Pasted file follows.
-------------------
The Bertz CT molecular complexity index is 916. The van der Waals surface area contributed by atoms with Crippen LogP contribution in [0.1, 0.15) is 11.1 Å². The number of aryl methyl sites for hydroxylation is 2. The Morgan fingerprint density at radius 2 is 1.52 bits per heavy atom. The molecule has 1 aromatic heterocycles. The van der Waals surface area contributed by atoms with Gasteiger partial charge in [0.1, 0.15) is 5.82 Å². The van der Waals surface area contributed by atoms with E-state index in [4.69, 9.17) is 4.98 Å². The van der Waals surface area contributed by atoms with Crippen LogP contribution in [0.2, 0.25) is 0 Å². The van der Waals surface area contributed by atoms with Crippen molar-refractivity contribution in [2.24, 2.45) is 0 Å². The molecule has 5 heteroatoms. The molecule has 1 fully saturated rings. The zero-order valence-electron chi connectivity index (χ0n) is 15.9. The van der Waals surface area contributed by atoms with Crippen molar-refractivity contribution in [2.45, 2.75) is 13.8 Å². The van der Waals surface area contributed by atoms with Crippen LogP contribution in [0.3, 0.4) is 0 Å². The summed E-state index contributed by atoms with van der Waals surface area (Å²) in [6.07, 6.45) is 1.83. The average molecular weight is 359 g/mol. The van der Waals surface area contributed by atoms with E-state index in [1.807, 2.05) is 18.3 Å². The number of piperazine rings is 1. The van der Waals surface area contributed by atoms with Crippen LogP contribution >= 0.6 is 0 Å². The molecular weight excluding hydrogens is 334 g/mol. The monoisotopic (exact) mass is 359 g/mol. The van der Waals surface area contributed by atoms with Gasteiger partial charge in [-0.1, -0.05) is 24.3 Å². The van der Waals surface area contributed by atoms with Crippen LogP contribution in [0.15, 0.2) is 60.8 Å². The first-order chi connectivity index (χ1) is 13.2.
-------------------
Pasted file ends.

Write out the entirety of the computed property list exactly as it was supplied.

The Bertz CT molecular complexity index is 916. The van der Waals surface area contributed by atoms with Crippen LogP contribution in [0.1, 0.15) is 11.1 Å². The number of aryl methyl sites for hydroxylation is 2. The Morgan fingerprint density at radius 2 is 1.52 bits per heavy atom. The molecule has 1 aromatic heterocycles. The van der Waals surface area contributed by atoms with Gasteiger partial charge in [0.1, 0.15) is 5.82 Å². The van der Waals surface area contributed by atoms with E-state index in [4.69, 9.17) is 4.98 Å². The van der Waals surface area contributed by atoms with Crippen LogP contribution in [0.2, 0.25) is 0 Å². The van der Waals surface area contributed by atoms with Crippen molar-refractivity contribution in [2.24, 2.45) is 0 Å². The molecule has 5 heteroatoms. The molecule has 1 fully saturated rings. The zero-order valence-electron chi connectivity index (χ0n) is 15.9. The van der Waals surface area contributed by atoms with Crippen molar-refractivity contribution in [2.45, 2.75) is 13.8 Å². The van der Waals surface area contributed by atoms with Crippen LogP contribution in [0.3, 0.4) is 0 Å². The summed E-state index contributed by atoms with van der Waals surface area (Å²) in [6.07, 6.45) is 1.83. The average molecular weight is 359 g/mol. The van der Waals surface area contributed by atoms with E-state index in [1.807, 2.05) is 18.3 Å². The number of piperazine rings is 1. The van der Waals surface area contributed by atoms with Crippen LogP contribution >= 0.6 is 0 Å². The molecular weight excluding hydrogens is 334 g/mol. The monoisotopic (exact) mass is 359 g/mol. The van der Waals surface area contributed by atoms with Gasteiger partial charge in [-0.1, -0.05) is 24.3 Å². The van der Waals surface area contributed by atoms with Crippen LogP contribution in [0.15, 0.2) is 60.8 Å². The first-order chi connectivity index (χ1) is 13.2.